Hackers are forgoing complex malware tools and are instead commandeering legitimate credentials to launch network attacks, according to research by LightCyber.
The security company found that attackers do use malicious software to gain access to a network. However, once they are in, they are utilising stolen credentials, usual networking and IT administration tools, remote desktop applications and penetration testing software to gather the data they desire. If the initial malware attack goes undetected, activity initiated using valid credentials is then invisible to the organisation.
The report said legitimate operating system tools are not just giving hackers easy access to networks, they allow them to look for specific details and transfer data in and out without triggering malware defences.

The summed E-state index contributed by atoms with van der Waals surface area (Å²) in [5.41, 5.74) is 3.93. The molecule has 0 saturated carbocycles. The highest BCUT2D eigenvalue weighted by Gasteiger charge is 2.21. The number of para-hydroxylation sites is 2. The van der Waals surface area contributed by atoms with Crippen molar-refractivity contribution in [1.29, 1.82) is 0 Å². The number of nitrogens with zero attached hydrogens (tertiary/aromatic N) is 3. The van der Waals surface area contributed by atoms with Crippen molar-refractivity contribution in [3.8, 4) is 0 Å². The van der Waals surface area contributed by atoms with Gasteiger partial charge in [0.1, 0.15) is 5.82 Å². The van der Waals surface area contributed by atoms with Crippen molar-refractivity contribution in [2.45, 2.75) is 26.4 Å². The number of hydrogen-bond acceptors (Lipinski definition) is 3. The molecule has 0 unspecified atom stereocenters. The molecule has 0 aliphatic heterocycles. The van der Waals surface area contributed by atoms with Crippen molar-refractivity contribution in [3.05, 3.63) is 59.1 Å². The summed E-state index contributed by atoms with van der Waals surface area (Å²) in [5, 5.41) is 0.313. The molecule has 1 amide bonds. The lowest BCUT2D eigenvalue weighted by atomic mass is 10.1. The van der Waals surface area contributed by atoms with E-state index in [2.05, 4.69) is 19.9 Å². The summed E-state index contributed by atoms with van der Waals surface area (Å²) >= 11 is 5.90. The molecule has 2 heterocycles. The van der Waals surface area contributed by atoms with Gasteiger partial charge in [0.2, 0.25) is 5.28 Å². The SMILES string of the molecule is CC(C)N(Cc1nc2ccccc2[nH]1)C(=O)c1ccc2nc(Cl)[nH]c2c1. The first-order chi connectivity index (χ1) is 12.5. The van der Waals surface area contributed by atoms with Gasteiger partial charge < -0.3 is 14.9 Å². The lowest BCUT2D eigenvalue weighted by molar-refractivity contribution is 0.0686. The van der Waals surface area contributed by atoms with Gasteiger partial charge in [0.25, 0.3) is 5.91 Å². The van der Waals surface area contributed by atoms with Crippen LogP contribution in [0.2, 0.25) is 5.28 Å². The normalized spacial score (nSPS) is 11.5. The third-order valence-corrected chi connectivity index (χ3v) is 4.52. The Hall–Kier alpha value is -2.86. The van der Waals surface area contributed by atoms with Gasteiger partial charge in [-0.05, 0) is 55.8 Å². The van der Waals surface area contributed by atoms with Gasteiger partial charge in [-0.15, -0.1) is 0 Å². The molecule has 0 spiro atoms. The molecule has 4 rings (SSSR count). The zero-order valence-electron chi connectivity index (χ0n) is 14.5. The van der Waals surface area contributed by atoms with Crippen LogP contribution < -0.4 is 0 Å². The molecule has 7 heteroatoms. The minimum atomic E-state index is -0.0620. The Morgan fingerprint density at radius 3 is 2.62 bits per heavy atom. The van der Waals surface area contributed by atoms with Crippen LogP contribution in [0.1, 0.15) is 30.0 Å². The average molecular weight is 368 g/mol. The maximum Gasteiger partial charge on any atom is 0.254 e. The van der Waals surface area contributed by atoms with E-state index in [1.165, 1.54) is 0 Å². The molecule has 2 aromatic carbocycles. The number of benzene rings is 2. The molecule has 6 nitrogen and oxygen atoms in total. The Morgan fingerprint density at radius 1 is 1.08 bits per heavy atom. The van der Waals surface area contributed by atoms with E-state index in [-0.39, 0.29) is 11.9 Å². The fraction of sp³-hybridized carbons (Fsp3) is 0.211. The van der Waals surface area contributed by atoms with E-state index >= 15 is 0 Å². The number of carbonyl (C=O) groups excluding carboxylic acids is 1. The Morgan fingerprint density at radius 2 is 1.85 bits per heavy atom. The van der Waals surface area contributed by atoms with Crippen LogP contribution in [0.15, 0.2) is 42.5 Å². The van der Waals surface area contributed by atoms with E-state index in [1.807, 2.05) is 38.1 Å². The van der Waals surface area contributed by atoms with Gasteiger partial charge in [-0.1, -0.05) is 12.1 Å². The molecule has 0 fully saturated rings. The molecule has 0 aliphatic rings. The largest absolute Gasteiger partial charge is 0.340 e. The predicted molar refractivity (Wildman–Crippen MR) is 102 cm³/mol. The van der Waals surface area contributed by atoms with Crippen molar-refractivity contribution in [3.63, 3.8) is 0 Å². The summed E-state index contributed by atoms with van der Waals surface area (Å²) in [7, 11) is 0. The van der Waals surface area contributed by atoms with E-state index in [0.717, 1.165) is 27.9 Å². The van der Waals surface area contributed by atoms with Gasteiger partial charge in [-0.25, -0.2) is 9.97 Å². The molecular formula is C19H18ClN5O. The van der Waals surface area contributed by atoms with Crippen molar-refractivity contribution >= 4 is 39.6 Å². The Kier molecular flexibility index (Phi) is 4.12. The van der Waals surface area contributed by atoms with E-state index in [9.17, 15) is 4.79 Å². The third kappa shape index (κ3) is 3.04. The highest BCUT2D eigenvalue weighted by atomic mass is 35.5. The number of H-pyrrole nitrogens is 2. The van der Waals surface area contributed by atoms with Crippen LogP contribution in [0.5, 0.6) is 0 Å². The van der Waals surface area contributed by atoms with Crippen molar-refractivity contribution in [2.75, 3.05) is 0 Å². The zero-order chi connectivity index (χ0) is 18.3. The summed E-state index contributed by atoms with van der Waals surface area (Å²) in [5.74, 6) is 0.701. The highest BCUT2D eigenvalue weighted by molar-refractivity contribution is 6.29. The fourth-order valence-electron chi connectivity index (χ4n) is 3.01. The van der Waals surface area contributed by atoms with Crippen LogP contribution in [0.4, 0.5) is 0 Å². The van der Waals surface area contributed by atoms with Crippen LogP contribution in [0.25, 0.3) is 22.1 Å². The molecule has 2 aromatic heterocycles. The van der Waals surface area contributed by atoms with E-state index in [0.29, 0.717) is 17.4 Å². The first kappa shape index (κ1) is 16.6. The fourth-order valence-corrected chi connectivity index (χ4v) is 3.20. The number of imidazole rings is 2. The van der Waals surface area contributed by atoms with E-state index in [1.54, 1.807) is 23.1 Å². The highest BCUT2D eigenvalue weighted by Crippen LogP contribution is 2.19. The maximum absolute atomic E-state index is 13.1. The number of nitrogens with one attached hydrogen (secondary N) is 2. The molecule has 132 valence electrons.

LightCyber explained: "Web browsers and other 'good' apps, in the hands of malicious insiders and external attackers, can become weapons to carry out costly attacks."
The study found that popular tools include Angry IP Scanner, PingInfoView, Nmap, Ping, NCrack, Mimikatz, Perl, Windows Credential Editor, Telnet, Private Shell SSH, VMware vSphere Client, TeamViewer, and WinVNC.
The report also said that the average time to detect a breach is 146 days. It added that to combat this, businesses should focus not just on malware detection, but also usage patterns from normal IT tools.
Jason Matlof, executive vice-president of LightCyber said: "Despite these increasingly well understood realities, our industry still has an unshakable obsession with malware."
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